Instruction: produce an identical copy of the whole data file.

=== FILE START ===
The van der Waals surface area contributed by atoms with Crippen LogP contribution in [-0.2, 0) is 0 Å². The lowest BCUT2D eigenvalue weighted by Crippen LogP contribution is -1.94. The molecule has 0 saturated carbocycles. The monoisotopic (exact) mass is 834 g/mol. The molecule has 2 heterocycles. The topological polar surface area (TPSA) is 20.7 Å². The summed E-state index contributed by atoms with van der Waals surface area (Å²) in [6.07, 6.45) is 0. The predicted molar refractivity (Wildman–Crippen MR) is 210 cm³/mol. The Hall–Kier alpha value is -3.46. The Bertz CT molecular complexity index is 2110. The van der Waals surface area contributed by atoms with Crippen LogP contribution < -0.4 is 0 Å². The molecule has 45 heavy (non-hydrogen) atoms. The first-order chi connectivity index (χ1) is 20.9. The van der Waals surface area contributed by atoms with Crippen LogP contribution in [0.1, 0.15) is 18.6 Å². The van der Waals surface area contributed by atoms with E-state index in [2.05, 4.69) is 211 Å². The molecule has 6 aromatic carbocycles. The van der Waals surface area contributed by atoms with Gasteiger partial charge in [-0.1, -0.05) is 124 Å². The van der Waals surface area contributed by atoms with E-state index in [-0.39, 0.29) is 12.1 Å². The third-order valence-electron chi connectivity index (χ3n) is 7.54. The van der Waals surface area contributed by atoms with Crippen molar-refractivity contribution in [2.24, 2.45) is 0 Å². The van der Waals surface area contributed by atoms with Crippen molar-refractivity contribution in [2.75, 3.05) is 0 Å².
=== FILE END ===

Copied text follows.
The van der Waals surface area contributed by atoms with Crippen LogP contribution in [-0.2, 0) is 0 Å². The lowest BCUT2D eigenvalue weighted by Crippen LogP contribution is -1.94. The molecule has 0 saturated carbocycles. The monoisotopic (exact) mass is 834 g/mol. The molecule has 2 heterocycles. The topological polar surface area (TPSA) is 20.7 Å². The summed E-state index contributed by atoms with van der Waals surface area (Å²) in [6.07, 6.45) is 0. The predicted molar refractivity (Wildman–Crippen MR) is 210 cm³/mol. The Hall–Kier alpha value is -3.46. The Bertz CT molecular complexity index is 2110. The van der Waals surface area contributed by atoms with Crippen LogP contribution < -0.4 is 0 Å². The molecule has 45 heavy (non-hydrogen) atoms. The first-order chi connectivity index (χ1) is 20.9. The van der Waals surface area contributed by atoms with Crippen LogP contribution in [0.1, 0.15) is 18.6 Å². The van der Waals surface area contributed by atoms with E-state index in [2.05, 4.69) is 211 Å². The molecule has 6 aromatic carbocycles. The van der Waals surface area contributed by atoms with Gasteiger partial charge in [-0.1, -0.05) is 124 Å². The van der Waals surface area contributed by atoms with E-state index in [-0.39, 0.29) is 12.1 Å². The third-order valence-electron chi connectivity index (χ3n) is 7.54. The van der Waals surface area contributed by atoms with Crippen molar-refractivity contribution in [2.24, 2.45) is 0 Å². The van der Waals surface area contributed by atoms with Crippen molar-refractivity contribution in [2.75, 3.05) is 0 Å².